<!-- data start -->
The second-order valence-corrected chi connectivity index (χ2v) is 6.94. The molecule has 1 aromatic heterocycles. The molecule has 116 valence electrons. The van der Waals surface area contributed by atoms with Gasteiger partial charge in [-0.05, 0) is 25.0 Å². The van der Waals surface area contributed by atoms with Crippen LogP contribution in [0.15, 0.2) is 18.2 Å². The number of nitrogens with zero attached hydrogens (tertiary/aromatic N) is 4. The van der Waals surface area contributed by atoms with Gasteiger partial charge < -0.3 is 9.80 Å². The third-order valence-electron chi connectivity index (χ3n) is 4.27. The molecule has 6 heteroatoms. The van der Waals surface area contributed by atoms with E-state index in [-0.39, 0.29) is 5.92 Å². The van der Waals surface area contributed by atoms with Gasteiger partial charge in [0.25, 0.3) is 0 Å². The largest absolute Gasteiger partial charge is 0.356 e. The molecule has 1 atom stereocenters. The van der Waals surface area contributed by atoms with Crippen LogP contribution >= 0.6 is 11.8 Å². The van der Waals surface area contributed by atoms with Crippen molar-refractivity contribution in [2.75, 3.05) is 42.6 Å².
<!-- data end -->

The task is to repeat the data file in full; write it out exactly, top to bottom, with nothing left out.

The second-order valence-corrected chi connectivity index (χ2v) is 6.94. The molecule has 1 aromatic heterocycles. The molecule has 116 valence electrons. The van der Waals surface area contributed by atoms with Gasteiger partial charge in [-0.05, 0) is 25.0 Å². The van der Waals surface area contributed by atoms with Crippen LogP contribution in [0.15, 0.2) is 18.2 Å². The number of nitrogens with zero attached hydrogens (tertiary/aromatic N) is 4. The van der Waals surface area contributed by atoms with Gasteiger partial charge < -0.3 is 9.80 Å². The third-order valence-electron chi connectivity index (χ3n) is 4.27. The molecule has 6 heteroatoms. The van der Waals surface area contributed by atoms with E-state index in [-0.39, 0.29) is 5.92 Å². The van der Waals surface area contributed by atoms with Gasteiger partial charge in [0.25, 0.3) is 0 Å². The largest absolute Gasteiger partial charge is 0.356 e. The molecule has 1 atom stereocenters. The van der Waals surface area contributed by atoms with Crippen LogP contribution >= 0.6 is 11.8 Å². The van der Waals surface area contributed by atoms with Crippen molar-refractivity contribution in [2.75, 3.05) is 42.6 Å².